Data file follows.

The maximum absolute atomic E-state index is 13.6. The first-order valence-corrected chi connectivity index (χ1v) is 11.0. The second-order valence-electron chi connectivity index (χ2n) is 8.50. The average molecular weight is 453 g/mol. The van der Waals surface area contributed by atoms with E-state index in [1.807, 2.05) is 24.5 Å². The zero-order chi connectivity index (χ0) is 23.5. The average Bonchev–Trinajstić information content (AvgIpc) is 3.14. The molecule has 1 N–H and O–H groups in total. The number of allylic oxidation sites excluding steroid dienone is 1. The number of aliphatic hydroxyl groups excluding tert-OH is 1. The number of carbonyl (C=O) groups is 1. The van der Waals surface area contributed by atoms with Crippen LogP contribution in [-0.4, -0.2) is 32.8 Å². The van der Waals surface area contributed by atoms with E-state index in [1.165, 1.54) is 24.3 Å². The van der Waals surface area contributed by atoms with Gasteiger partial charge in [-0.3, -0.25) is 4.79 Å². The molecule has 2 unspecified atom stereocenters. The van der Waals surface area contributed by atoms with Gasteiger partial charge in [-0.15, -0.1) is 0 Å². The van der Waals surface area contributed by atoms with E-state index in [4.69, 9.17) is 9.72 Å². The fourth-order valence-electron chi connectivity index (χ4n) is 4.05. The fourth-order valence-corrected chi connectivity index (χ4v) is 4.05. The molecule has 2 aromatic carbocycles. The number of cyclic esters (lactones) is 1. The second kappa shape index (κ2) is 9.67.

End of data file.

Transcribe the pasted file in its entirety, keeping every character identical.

The maximum absolute atomic E-state index is 13.6. The first-order valence-corrected chi connectivity index (χ1v) is 11.0. The second-order valence-electron chi connectivity index (χ2n) is 8.50. The average molecular weight is 453 g/mol. The van der Waals surface area contributed by atoms with E-state index in [1.807, 2.05) is 24.5 Å². The zero-order chi connectivity index (χ0) is 23.5. The average Bonchev–Trinajstić information content (AvgIpc) is 3.14. The molecule has 1 N–H and O–H groups in total. The number of allylic oxidation sites excluding steroid dienone is 1. The number of aliphatic hydroxyl groups excluding tert-OH is 1. The number of carbonyl (C=O) groups is 1. The van der Waals surface area contributed by atoms with Crippen LogP contribution in [-0.4, -0.2) is 32.8 Å². The van der Waals surface area contributed by atoms with E-state index in [1.165, 1.54) is 24.3 Å². The van der Waals surface area contributed by atoms with Gasteiger partial charge in [-0.3, -0.25) is 4.79 Å². The molecule has 2 unspecified atom stereocenters. The van der Waals surface area contributed by atoms with Gasteiger partial charge in [-0.15, -0.1) is 0 Å². The van der Waals surface area contributed by atoms with E-state index in [4.69, 9.17) is 9.72 Å². The fourth-order valence-electron chi connectivity index (χ4n) is 4.05. The fourth-order valence-corrected chi connectivity index (χ4v) is 4.05. The molecule has 2 aromatic carbocycles. The number of cyclic esters (lactones) is 1. The second kappa shape index (κ2) is 9.67.